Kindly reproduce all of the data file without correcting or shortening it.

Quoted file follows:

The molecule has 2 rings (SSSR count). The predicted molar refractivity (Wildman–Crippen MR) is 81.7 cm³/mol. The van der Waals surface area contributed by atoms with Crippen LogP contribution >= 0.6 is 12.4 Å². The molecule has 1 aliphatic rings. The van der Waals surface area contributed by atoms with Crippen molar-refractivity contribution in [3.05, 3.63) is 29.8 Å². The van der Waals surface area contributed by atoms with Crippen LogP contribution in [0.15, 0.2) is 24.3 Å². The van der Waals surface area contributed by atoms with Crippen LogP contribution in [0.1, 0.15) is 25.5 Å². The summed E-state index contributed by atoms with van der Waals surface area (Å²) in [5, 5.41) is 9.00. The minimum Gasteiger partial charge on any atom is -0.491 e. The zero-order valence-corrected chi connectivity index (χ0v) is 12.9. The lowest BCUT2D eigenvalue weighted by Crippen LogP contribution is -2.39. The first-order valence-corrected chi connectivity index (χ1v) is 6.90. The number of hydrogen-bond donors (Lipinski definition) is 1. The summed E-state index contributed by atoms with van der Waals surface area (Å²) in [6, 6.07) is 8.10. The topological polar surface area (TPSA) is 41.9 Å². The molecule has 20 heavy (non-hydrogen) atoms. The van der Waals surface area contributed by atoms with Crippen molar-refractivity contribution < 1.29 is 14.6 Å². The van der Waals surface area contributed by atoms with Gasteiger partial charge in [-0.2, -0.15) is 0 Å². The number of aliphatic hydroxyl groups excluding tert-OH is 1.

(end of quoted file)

The molecule has 2 rings (SSSR count). The predicted molar refractivity (Wildman–Crippen MR) is 81.7 cm³/mol. The van der Waals surface area contributed by atoms with Crippen LogP contribution >= 0.6 is 12.4 Å². The molecule has 1 aliphatic rings. The van der Waals surface area contributed by atoms with Crippen molar-refractivity contribution in [3.05, 3.63) is 29.8 Å². The van der Waals surface area contributed by atoms with Crippen LogP contribution in [0.15, 0.2) is 24.3 Å². The van der Waals surface area contributed by atoms with Crippen LogP contribution in [0.1, 0.15) is 25.5 Å². The summed E-state index contributed by atoms with van der Waals surface area (Å²) in [5, 5.41) is 9.00. The minimum Gasteiger partial charge on any atom is -0.491 e. The zero-order valence-corrected chi connectivity index (χ0v) is 12.9. The lowest BCUT2D eigenvalue weighted by Crippen LogP contribution is -2.39. The first-order valence-corrected chi connectivity index (χ1v) is 6.90. The number of hydrogen-bond donors (Lipinski definition) is 1. The summed E-state index contributed by atoms with van der Waals surface area (Å²) in [6, 6.07) is 8.10. The topological polar surface area (TPSA) is 41.9 Å². The molecule has 20 heavy (non-hydrogen) atoms. The van der Waals surface area contributed by atoms with Crippen molar-refractivity contribution < 1.29 is 14.6 Å². The van der Waals surface area contributed by atoms with Gasteiger partial charge in [-0.2, -0.15) is 0 Å². The number of aliphatic hydroxyl groups excluding tert-OH is 1.